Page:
Navajo Nation Vice President Rex Lee Jim (Photo by Rick Abasta)
WINDOW ROCK, ARIZONA— Navajo Nation Vice President Rex Lee Jim is on a mission. He left Thursday for Paris, France for the repatriation of Navajo ceremonial masks.
The vice president will attend a meeting with the U.S. Embassy-Paris officials today to discuss strategy for the return of the eight Yei Bi Chei masks on the auction block.
The masks were used in the Tł’éé’jí Hatáál, also known as the Night Way Chant healing ceremony. The nine-day ceremony features the use of Yei Bi Chei masks, which represent the Navajo deities, Talking God and Black God.
A private collector put the items up for auction through the Paris auction house.
According to the Eve Company website, their business is operated by professionals recognized for their expertise and service in advising collectors on art, collectibles, furniture, jewelry, insurance estimates and mandatory tax returns. The company was founded in 2002.
The 140-page Eve American Indian and Columbian Art catalog features native masks, garments, sculptures, kachinas, jewelry, rugs, pottery, baskets and other items of cultural significance from tribes across the Americas. These items will be auctioned on December 15.
Jared King from the Navajo Nation Washington Office will accompany Vice President Jim, along with Leonard Gorman and Rodney Tahe, from the Navajo Nation Human Rights Commission.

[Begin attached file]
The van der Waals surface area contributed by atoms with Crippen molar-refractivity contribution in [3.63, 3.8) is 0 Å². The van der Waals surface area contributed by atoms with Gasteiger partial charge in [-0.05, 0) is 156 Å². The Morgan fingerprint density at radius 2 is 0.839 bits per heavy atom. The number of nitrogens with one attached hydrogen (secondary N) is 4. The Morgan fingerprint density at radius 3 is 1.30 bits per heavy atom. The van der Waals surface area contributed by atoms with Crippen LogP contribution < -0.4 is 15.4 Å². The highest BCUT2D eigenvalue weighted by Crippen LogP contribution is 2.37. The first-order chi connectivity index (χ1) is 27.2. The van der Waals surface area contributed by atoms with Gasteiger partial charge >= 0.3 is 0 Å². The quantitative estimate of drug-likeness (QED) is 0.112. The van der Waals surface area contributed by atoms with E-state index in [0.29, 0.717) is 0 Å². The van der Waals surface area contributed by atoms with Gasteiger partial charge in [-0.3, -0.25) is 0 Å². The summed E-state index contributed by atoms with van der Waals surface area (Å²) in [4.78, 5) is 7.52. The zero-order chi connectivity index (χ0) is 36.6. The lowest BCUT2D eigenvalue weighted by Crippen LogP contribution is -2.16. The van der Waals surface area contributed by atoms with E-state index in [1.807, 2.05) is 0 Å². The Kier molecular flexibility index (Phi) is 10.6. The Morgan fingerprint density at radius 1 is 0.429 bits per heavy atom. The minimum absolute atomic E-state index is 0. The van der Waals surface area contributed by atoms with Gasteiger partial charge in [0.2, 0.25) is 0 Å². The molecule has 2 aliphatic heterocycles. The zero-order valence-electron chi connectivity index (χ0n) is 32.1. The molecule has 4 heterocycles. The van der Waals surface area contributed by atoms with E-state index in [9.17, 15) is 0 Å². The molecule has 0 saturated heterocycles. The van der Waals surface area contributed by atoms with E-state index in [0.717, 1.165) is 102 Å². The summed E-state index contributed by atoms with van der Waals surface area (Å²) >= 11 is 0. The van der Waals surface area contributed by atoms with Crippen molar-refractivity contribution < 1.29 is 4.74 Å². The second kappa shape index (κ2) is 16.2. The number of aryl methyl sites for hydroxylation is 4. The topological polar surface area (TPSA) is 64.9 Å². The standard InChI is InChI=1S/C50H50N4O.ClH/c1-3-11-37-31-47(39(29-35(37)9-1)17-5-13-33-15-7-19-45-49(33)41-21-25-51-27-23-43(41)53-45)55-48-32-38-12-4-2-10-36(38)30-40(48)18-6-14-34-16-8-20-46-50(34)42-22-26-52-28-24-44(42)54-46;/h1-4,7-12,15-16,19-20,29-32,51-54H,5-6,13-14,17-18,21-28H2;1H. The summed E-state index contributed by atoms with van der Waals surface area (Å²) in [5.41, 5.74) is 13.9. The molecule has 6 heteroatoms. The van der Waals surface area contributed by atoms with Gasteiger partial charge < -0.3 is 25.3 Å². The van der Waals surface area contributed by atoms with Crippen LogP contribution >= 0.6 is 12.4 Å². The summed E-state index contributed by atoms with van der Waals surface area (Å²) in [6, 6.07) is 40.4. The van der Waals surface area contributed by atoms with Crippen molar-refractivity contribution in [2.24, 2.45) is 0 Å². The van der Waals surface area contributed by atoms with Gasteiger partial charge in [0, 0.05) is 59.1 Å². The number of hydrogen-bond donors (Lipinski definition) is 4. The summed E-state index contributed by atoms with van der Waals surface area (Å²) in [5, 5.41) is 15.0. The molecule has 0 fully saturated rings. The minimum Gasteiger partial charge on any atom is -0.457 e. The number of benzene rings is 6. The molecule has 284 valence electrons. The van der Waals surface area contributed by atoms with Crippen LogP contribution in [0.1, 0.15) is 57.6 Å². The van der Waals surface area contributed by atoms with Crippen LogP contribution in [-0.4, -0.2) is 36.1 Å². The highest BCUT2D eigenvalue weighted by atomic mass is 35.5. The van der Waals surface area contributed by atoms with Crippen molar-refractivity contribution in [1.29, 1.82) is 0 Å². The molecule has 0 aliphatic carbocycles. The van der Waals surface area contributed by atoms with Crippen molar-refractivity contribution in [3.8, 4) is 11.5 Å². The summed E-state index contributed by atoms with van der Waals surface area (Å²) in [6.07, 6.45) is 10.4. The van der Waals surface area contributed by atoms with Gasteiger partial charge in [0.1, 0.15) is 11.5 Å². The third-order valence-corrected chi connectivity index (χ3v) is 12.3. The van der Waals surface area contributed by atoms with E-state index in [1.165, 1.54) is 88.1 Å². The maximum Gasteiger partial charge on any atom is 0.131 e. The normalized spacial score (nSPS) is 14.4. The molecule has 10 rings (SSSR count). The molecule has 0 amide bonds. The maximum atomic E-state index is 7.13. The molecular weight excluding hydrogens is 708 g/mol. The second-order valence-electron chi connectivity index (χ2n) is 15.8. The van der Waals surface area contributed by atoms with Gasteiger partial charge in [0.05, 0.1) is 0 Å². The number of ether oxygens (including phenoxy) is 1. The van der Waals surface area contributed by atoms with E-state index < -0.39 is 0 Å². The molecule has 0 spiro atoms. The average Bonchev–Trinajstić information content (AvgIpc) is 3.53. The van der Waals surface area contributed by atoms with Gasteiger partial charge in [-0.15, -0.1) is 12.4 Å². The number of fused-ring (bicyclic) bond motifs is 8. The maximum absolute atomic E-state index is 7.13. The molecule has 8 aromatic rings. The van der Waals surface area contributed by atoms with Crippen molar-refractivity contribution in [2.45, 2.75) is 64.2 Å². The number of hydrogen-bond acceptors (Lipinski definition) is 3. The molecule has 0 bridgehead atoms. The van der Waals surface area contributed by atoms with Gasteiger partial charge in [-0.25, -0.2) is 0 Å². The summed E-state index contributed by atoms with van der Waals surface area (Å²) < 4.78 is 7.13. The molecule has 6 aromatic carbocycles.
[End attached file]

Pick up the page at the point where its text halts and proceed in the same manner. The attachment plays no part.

The Legislative Branch funded the trip for the NNHRC. The Navajo Nation Council’s Naa’bik’iyati’ Committee and its subcommittee, the Sacred Site Task Force, held several meetings with Navajo Historic Preservation Department to plan for the return of the masks.
On Wednesday, the task force directed the NNHRC to plan a delegation to retrieve the masks before the close of the auction. Bidding for the items will close on December 15. The vice president was selected to join the delegation because of his knowledge as a Navajo medicine man and ability to authenticate the items.
“The purpose of this trip is to retrieve eight Yei Bi Chei masks that were taken from the Navajo Nation and transported to Paris, France,” Vice President Jim said. “The goal is to outright purchase these items before they go on sale to the public.”
Each mask is valued from $300 to $1,000.
The Navajo Nation is working with the U.S. State Department, Department of Homeland Security and the U.S. Embassy officials to prepare for the auction.
King said, “Even Auction House has agreed to allow Vice President Jim, Leonard Gorman, Rodney Tahe and I to view the items on Dec. 13. The U.S. government has been notified and is aware of our intentions to retrieve these items and return them home.”
Upon the successful return of the ceremonial items, the Office of the President and Vice President will host a forum to explain that the sale of sacred tribal items is unacceptable. The need for this international dialogue has been growing for years and the Navajo Nation will voice its strong opposition to any such future auctions.